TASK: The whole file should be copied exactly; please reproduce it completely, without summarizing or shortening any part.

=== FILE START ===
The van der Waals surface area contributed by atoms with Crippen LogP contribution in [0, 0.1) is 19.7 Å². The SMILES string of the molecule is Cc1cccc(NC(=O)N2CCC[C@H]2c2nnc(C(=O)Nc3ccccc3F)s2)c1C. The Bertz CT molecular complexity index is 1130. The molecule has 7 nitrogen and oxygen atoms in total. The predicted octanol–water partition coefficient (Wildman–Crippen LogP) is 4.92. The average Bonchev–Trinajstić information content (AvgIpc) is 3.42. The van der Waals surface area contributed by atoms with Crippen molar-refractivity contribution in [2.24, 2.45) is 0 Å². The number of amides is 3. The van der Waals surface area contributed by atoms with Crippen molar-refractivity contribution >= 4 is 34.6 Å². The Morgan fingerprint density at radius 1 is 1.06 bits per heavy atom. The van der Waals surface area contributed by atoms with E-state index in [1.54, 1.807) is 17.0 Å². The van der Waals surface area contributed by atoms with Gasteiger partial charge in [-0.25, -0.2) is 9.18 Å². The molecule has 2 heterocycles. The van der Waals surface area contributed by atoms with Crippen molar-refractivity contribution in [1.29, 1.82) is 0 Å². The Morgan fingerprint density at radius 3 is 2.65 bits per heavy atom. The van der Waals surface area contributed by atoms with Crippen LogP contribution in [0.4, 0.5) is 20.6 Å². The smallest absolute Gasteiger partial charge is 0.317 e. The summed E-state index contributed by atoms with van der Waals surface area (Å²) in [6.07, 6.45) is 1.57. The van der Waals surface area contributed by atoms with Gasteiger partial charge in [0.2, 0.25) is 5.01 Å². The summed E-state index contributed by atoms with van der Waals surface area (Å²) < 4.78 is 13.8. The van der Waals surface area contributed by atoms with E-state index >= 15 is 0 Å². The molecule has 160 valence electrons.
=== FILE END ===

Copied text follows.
The van der Waals surface area contributed by atoms with Crippen LogP contribution in [0, 0.1) is 19.7 Å². The SMILES string of the molecule is Cc1cccc(NC(=O)N2CCC[C@H]2c2nnc(C(=O)Nc3ccccc3F)s2)c1C. The Bertz CT molecular complexity index is 1130. The molecule has 7 nitrogen and oxygen atoms in total. The predicted octanol–water partition coefficient (Wildman–Crippen LogP) is 4.92. The average Bonchev–Trinajstić information content (AvgIpc) is 3.42. The van der Waals surface area contributed by atoms with Crippen molar-refractivity contribution in [2.24, 2.45) is 0 Å². The number of amides is 3. The van der Waals surface area contributed by atoms with Crippen molar-refractivity contribution >= 4 is 34.6 Å². The Morgan fingerprint density at radius 1 is 1.06 bits per heavy atom. The van der Waals surface area contributed by atoms with E-state index in [1.54, 1.807) is 17.0 Å². The van der Waals surface area contributed by atoms with Gasteiger partial charge in [-0.25, -0.2) is 9.18 Å². The molecule has 2 heterocycles. The van der Waals surface area contributed by atoms with Crippen molar-refractivity contribution in [1.29, 1.82) is 0 Å². The Morgan fingerprint density at radius 3 is 2.65 bits per heavy atom. The van der Waals surface area contributed by atoms with Crippen LogP contribution in [0.4, 0.5) is 20.6 Å². The smallest absolute Gasteiger partial charge is 0.317 e. The summed E-state index contributed by atoms with van der Waals surface area (Å²) in [6.07, 6.45) is 1.57. The van der Waals surface area contributed by atoms with Gasteiger partial charge in [0.2, 0.25) is 5.01 Å². The summed E-state index contributed by atoms with van der Waals surface area (Å²) < 4.78 is 13.8. The van der Waals surface area contributed by atoms with E-state index >= 15 is 0 Å². The molecule has 160 valence electrons.